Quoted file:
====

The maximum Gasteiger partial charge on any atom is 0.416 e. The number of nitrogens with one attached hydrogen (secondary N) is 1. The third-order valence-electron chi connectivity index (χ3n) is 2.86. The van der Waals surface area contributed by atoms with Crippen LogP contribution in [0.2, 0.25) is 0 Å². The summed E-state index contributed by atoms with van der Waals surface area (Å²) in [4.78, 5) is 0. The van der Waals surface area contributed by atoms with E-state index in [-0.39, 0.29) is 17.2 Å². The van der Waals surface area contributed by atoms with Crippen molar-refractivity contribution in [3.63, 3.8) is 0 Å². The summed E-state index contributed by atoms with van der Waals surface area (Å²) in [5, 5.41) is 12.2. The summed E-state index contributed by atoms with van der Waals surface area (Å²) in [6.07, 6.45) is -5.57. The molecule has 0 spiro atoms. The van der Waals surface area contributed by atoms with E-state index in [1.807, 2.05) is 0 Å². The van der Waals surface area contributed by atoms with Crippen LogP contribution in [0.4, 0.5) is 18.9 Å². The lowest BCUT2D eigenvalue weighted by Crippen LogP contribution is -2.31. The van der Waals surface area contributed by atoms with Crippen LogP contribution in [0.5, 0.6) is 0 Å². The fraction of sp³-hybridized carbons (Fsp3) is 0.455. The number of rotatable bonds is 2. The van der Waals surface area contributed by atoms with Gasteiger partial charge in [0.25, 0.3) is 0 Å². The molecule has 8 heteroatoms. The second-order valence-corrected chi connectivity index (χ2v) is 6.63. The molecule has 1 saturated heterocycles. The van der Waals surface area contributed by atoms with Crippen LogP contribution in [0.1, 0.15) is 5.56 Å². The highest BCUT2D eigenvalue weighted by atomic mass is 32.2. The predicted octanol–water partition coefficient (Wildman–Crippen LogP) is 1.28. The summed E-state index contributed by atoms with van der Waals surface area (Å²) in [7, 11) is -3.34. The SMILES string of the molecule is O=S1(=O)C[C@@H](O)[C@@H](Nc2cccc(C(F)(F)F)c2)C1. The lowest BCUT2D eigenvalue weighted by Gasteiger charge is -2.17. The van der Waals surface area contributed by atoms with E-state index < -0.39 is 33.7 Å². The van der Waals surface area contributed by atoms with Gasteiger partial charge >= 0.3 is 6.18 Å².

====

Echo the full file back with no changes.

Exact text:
The maximum Gasteiger partial charge on any atom is 0.416 e. The number of nitrogens with one attached hydrogen (secondary N) is 1. The third-order valence-electron chi connectivity index (χ3n) is 2.86. The van der Waals surface area contributed by atoms with Crippen LogP contribution in [0.2, 0.25) is 0 Å². The summed E-state index contributed by atoms with van der Waals surface area (Å²) in [4.78, 5) is 0. The van der Waals surface area contributed by atoms with E-state index in [-0.39, 0.29) is 17.2 Å². The van der Waals surface area contributed by atoms with Crippen molar-refractivity contribution in [3.63, 3.8) is 0 Å². The summed E-state index contributed by atoms with van der Waals surface area (Å²) in [5, 5.41) is 12.2. The summed E-state index contributed by atoms with van der Waals surface area (Å²) in [6.07, 6.45) is -5.57. The molecule has 0 spiro atoms. The van der Waals surface area contributed by atoms with E-state index in [1.807, 2.05) is 0 Å². The van der Waals surface area contributed by atoms with Crippen LogP contribution in [0.4, 0.5) is 18.9 Å². The lowest BCUT2D eigenvalue weighted by Crippen LogP contribution is -2.31. The van der Waals surface area contributed by atoms with Crippen LogP contribution in [0.5, 0.6) is 0 Å². The fraction of sp³-hybridized carbons (Fsp3) is 0.455. The number of rotatable bonds is 2. The van der Waals surface area contributed by atoms with Gasteiger partial charge in [0.25, 0.3) is 0 Å². The molecule has 8 heteroatoms. The second-order valence-corrected chi connectivity index (χ2v) is 6.63. The molecule has 1 saturated heterocycles. The van der Waals surface area contributed by atoms with Crippen LogP contribution in [0.1, 0.15) is 5.56 Å². The highest BCUT2D eigenvalue weighted by atomic mass is 32.2. The predicted octanol–water partition coefficient (Wildman–Crippen LogP) is 1.28. The summed E-state index contributed by atoms with van der Waals surface area (Å²) in [7, 11) is -3.34. The SMILES string of the molecule is O=S1(=O)C[C@@H](O)[C@@H](Nc2cccc(C(F)(F)F)c2)C1. The lowest BCUT2D eigenvalue weighted by Gasteiger charge is -2.17. The van der Waals surface area contributed by atoms with E-state index < -0.39 is 33.7 Å². The van der Waals surface area contributed by atoms with Gasteiger partial charge >= 0.3 is 6.18 Å².